Children's Healing Art Project (CHAP)
A huge THANK YOU to our donors for bringing the healing power of art to children and families! As one grateful mother expressed, “After experiencing CHAP at [the hospital], we went to the art studio several times. We were inspired to create our own sequin-covered tray, a gift for my husband from [his children]. They used their handprints and filled in around them. The accompanying photo is the result, a one-of-a-kind serving tray. Thank you for the inspiration and all you do to bless our children.”
In 2013, CHAP (Children’s Healing Art Project) provided 8,500 unique art experiences, a 30% increase over 2012. We are grateful for your support as it provides art experiences and supplies to children and families dealing with disease, disability or loss. CHAP’s teaching artists, along with volunteers, lead art adventures in hospitals, studio ‘Art Clubs’ and in outreach opportunities. Known for our sequins, glitter and paint, CHAP provides a creative space for an individual to express oneself without the limitation of a diagnosis or disability.
For those of you who live in the Portland, Oregon area, please join us for a Night of Healing Art on Friday, March 28, Tiny’s MLK Coffee (2031 NE Martin Luther King, Jr. Blvd) from 6-8 pm. The CHAP-art will be displayed for the month of March and is for sale. CHAP will provide an art activity for all who attend the closing reception.
For the past year, CHAP has been working with the Adolescent & Young Adult (AYA) oncology program at Knight Cancer Institute. The AYA patients are between the ages of 15 - 39.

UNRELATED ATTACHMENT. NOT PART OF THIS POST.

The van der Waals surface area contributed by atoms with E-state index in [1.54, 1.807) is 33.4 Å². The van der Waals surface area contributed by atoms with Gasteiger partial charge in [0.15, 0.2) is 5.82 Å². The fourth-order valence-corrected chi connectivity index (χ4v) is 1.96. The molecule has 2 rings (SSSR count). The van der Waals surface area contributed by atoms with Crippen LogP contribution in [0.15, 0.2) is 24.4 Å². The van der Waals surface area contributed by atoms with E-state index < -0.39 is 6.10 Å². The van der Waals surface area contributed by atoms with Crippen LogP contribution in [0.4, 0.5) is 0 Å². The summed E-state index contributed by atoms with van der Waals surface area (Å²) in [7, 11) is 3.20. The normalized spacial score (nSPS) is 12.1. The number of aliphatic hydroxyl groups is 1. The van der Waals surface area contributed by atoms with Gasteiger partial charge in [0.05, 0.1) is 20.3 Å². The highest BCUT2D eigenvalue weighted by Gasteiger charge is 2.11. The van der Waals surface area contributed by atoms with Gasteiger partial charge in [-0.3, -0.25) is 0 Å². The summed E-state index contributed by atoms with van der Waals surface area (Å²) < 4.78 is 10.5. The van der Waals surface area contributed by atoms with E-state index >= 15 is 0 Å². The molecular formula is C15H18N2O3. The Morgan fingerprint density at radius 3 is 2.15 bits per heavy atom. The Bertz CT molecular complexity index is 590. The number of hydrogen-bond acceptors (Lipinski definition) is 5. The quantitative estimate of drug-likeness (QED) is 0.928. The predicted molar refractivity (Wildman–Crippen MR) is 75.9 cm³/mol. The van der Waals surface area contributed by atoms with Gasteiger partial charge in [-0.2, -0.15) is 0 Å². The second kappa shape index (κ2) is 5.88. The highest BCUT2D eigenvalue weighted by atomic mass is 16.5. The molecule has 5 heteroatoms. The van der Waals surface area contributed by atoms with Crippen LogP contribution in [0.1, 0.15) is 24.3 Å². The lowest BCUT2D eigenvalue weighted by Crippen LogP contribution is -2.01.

I find that there are no perfect words or ways to bring comfort to folks when they are experiencing pain and struggle. The best option for me is to provide my patients with an ear for genuine listening. Sometimes just a few words are expressed; sometimes it's simply facial expressions. And sometimes that is all that needs to happen to make a connection.
My co-art teacher had taken several 'room service' bead requests at one of our partner hospitals and I was making some room deliveries. My co-art teacher told me that I would really like the energy of the woman in room XYZ. When I opened the door, this wonderful woman was sitting in a chair next to her bed. Her name is “Tess” and she greeted me with a warm, crooked smile.
Tess shared with me that none of her family lived nearby the hospital and she was not very happy to be there as you can imagine. She had previously found out that she had cancer, but was treated and was in remission. More recently, Tess started feeling terrible and grumpy again. Her fears were made into reality when the doctors told her that her cancer was back, and this time she needed a bone marrow transplant. While Tess was sharing her story with me, she was altering her house slippers. She said everything [in her life] was just uncomfortable right now; her house slippers, her pants were too tight, just everything.
Tess and I spent some time conversing and then I showed her the colorful plate of beads that I had to offer and her eyes lit up. She was happy to have a distraction. I told her that we would be back to check on her and that she could call for us anytime she needed more supplies. She looked up at me and thanked me. As I walked toward the door, she sweetly said, “I am hopeful that this hospital will get the cancer out”. I looked at her and said, “me too”.
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